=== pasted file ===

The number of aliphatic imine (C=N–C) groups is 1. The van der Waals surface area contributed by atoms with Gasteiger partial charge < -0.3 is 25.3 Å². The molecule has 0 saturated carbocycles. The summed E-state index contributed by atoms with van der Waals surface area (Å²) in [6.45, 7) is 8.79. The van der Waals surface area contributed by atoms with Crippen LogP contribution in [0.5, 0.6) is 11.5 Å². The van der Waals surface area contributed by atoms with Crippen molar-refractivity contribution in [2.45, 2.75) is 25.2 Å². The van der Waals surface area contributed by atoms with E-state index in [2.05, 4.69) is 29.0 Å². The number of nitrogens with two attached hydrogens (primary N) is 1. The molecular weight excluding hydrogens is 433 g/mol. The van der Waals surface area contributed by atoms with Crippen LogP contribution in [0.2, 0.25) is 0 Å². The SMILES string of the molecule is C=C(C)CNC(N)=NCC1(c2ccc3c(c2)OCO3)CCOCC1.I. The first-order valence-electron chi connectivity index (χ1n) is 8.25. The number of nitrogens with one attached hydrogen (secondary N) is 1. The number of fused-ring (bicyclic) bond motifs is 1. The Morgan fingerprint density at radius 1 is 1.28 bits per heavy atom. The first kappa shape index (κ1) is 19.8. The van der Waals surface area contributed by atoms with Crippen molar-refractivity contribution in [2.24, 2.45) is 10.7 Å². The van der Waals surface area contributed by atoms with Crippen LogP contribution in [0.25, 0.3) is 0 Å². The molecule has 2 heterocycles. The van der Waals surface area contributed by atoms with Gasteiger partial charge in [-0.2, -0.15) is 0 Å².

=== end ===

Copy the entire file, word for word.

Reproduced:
The number of aliphatic imine (C=N–C) groups is 1. The van der Waals surface area contributed by atoms with Gasteiger partial charge < -0.3 is 25.3 Å². The molecule has 0 saturated carbocycles. The summed E-state index contributed by atoms with van der Waals surface area (Å²) in [6.45, 7) is 8.79. The van der Waals surface area contributed by atoms with Crippen LogP contribution in [0.5, 0.6) is 11.5 Å². The van der Waals surface area contributed by atoms with Crippen molar-refractivity contribution in [2.45, 2.75) is 25.2 Å². The van der Waals surface area contributed by atoms with E-state index in [2.05, 4.69) is 29.0 Å². The number of nitrogens with two attached hydrogens (primary N) is 1. The molecular weight excluding hydrogens is 433 g/mol. The van der Waals surface area contributed by atoms with Crippen LogP contribution in [0.2, 0.25) is 0 Å². The SMILES string of the molecule is C=C(C)CNC(N)=NCC1(c2ccc3c(c2)OCO3)CCOCC1.I. The first-order valence-electron chi connectivity index (χ1n) is 8.25. The number of nitrogens with one attached hydrogen (secondary N) is 1. The number of fused-ring (bicyclic) bond motifs is 1. The Morgan fingerprint density at radius 1 is 1.28 bits per heavy atom. The first kappa shape index (κ1) is 19.8. The van der Waals surface area contributed by atoms with Crippen molar-refractivity contribution in [2.24, 2.45) is 10.7 Å². The van der Waals surface area contributed by atoms with Crippen LogP contribution in [0.25, 0.3) is 0 Å². The molecule has 2 heterocycles. The van der Waals surface area contributed by atoms with Gasteiger partial charge in [-0.2, -0.15) is 0 Å².